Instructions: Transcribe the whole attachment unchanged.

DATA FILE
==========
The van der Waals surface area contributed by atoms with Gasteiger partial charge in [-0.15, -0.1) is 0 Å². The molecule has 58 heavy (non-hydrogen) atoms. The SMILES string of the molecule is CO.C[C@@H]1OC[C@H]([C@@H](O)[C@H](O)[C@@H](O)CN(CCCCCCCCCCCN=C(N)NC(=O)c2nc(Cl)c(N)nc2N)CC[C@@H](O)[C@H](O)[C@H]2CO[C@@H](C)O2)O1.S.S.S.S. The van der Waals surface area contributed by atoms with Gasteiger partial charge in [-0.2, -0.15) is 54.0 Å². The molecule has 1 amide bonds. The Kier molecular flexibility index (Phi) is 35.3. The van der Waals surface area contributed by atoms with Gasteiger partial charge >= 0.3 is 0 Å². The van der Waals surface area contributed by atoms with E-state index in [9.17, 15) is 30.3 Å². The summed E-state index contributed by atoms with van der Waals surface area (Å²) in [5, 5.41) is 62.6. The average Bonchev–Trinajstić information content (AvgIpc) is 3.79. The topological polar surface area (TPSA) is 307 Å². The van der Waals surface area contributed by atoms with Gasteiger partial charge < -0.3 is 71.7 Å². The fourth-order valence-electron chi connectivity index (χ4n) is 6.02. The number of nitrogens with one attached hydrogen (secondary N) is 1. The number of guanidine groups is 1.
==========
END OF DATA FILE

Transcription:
The van der Waals surface area contributed by atoms with Gasteiger partial charge in [-0.15, -0.1) is 0 Å². The molecule has 58 heavy (non-hydrogen) atoms. The SMILES string of the molecule is CO.C[C@@H]1OC[C@H]([C@@H](O)[C@H](O)[C@@H](O)CN(CCCCCCCCCCCN=C(N)NC(=O)c2nc(Cl)c(N)nc2N)CC[C@@H](O)[C@H](O)[C@H]2CO[C@@H](C)O2)O1.S.S.S.S. The van der Waals surface area contributed by atoms with Gasteiger partial charge in [-0.2, -0.15) is 54.0 Å². The molecule has 1 amide bonds. The Kier molecular flexibility index (Phi) is 35.3. The van der Waals surface area contributed by atoms with Gasteiger partial charge >= 0.3 is 0 Å². The van der Waals surface area contributed by atoms with E-state index in [9.17, 15) is 30.3 Å². The summed E-state index contributed by atoms with van der Waals surface area (Å²) in [5, 5.41) is 62.6. The average Bonchev–Trinajstić information content (AvgIpc) is 3.79. The topological polar surface area (TPSA) is 307 Å². The van der Waals surface area contributed by atoms with Gasteiger partial charge < -0.3 is 71.7 Å². The fourth-order valence-electron chi connectivity index (χ4n) is 6.02. The number of nitrogens with one attached hydrogen (secondary N) is 1. The number of guanidine groups is 1.